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I agree with Lisa53. Give him higher level work that will truly challenge him, and be glad you have such a bright child to teach. Here's a puzzle that only two of my HS students persisted in completing successfully. (It was not for a grade but just for fun.) They both later became math majors and HS teachers.

DONALD
+GERALD
_______
ROBERT

D=5 Find the numerical value of each letter from 0 to 9.
Hint: T=0

Sorry, DONALD and GERALD should be directly above and below each other, in alignment. And I wasn't able to move "Robert" up to where it should be positioned, but I hope you and your student get the idea.
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What about
Old 09-07-2019, 02:47 PM
 
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Expert level Sudoku puzzles? He can complete them independently, and you can print a whole book of them for free from the Sudoku site.
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Nope! I would not allow that even in elem.
Old 09-07-2019, 03:51 PM
 
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When you have kids like that, you need to have what I call brainwork. It needs to be done in written form.
I know 40% of the kids will never get to it. Most will start it. Expect that 1 to finish it everyday!
If he doesn't , sit him away from everyone else ( hall or friend's room) and have him write on his own.
Then have the other kids either discuss it quietly and write or go over it quietly w/ them in the room. ( They'll all have that Q correct. It might knock him down a peg.
3 weeks is more than enough patience.
Those types drive me insane too if they do not have something to do right when they are done. Shut it down early in the year!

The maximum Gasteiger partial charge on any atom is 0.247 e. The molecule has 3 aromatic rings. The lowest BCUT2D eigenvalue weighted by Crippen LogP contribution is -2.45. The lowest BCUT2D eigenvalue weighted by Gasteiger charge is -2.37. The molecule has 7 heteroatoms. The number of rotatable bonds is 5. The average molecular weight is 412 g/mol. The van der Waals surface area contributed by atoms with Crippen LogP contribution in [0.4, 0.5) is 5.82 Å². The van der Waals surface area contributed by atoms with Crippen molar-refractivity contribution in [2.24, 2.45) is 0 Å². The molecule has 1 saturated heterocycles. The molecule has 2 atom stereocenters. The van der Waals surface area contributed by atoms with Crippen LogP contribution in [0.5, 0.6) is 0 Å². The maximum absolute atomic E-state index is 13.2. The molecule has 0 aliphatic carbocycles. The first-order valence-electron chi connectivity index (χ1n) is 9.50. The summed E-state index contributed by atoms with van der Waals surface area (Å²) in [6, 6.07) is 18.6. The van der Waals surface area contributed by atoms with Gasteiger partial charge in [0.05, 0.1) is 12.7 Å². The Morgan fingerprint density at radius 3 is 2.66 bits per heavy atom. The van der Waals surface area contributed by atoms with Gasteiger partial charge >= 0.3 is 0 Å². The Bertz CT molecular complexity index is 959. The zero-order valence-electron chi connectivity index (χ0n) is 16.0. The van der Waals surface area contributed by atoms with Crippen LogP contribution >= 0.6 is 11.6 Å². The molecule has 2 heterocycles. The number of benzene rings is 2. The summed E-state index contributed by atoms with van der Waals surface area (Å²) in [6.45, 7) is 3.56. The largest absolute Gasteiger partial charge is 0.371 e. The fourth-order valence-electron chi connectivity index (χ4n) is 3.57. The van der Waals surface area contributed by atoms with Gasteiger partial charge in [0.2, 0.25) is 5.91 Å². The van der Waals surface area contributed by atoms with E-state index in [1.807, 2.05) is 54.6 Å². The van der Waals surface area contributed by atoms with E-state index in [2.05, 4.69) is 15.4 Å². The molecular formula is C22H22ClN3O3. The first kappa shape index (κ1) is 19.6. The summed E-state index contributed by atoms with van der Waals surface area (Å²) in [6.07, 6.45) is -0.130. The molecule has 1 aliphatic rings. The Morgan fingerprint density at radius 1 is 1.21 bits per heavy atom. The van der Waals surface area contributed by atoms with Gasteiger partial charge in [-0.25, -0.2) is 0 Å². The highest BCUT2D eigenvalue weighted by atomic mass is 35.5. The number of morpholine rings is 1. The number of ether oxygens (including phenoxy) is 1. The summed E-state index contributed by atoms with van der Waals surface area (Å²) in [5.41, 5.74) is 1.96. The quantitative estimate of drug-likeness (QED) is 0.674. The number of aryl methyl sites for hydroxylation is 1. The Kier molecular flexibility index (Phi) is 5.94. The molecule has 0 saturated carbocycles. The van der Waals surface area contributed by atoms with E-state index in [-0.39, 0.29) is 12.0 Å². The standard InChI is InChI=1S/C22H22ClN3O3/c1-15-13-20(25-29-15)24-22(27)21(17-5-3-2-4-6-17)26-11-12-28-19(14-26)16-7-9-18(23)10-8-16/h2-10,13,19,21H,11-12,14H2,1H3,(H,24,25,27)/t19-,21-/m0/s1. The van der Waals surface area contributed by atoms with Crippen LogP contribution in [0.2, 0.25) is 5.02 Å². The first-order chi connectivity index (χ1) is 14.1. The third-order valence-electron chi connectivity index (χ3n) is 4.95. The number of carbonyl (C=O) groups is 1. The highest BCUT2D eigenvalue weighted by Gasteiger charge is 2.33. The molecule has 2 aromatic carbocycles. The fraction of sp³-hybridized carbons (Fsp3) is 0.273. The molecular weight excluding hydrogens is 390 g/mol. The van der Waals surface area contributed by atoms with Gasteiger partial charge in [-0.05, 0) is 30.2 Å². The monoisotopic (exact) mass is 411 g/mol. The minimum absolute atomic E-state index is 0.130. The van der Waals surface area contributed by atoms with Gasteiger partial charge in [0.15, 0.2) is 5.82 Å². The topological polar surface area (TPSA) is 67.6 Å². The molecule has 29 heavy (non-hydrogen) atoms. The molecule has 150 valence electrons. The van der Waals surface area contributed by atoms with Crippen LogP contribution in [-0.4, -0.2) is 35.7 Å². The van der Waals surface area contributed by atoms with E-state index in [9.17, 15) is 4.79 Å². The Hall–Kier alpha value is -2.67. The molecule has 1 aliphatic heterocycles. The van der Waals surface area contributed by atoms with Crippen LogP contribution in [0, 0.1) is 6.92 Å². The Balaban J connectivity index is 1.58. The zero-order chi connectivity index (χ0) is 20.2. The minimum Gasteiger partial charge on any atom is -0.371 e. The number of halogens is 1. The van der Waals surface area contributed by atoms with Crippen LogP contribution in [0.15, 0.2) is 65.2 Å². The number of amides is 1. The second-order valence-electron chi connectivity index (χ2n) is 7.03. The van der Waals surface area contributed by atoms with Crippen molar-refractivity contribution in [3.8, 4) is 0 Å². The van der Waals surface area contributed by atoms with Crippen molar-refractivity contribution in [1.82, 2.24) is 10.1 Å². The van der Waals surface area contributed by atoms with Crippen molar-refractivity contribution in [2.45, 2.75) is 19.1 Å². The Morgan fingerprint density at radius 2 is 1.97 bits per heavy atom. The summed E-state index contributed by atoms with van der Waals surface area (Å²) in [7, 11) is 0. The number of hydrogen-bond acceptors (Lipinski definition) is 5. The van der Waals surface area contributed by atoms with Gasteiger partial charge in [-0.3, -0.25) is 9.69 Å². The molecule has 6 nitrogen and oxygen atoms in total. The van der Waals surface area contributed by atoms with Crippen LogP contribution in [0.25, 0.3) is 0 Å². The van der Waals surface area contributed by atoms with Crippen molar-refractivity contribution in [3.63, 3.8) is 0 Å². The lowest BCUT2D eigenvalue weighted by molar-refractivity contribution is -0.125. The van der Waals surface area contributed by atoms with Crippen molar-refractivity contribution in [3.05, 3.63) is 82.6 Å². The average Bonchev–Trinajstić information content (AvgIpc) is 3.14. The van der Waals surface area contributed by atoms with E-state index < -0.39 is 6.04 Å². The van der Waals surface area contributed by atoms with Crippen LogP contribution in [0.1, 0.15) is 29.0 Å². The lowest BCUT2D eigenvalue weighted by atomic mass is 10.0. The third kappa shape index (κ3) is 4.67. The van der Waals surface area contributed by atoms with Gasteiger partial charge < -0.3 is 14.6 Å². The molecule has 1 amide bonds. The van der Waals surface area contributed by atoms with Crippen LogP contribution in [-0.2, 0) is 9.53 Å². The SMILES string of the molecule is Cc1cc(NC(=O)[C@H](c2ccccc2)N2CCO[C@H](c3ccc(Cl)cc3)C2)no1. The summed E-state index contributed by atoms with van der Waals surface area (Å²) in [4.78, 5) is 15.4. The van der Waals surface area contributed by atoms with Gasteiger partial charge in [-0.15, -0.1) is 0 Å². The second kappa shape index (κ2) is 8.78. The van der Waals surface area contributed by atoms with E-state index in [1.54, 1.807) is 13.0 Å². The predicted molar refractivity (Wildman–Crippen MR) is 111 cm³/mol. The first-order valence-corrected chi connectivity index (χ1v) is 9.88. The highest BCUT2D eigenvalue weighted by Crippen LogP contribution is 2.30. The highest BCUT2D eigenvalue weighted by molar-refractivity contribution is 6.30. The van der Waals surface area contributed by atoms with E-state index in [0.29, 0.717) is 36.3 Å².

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I usually ask
Old 09-07-2019, 04:47 PM
 
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the student to check his/her work to be sure it's correct. "There should be no mistakes, since you have time to be sure about the answers." They sometimes find errors and correct them (use a different color or circle your correction, sometimes slow down because they do find errors.

After a few weeks, I can ask "Class, what should you do when you finish?" and everyone choruses: Check your work. Read a book.
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Old 09-08-2019, 04:39 AM
 
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I had a student like this last year in 3rd grade.

When he finished his math work early, I had him write out how he solved the problems. It made him slow down and really think about what he was doing instead of just saying "I knew it!".
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Old 09-14-2019, 08:27 AM
 
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...has great challenging math puzzles. Ithink the website is Open Middle. I use those for my GT/advanced kids--sometimes I go up a grade or two and tell them fifth graders elsewhere are doing them, they need to think harder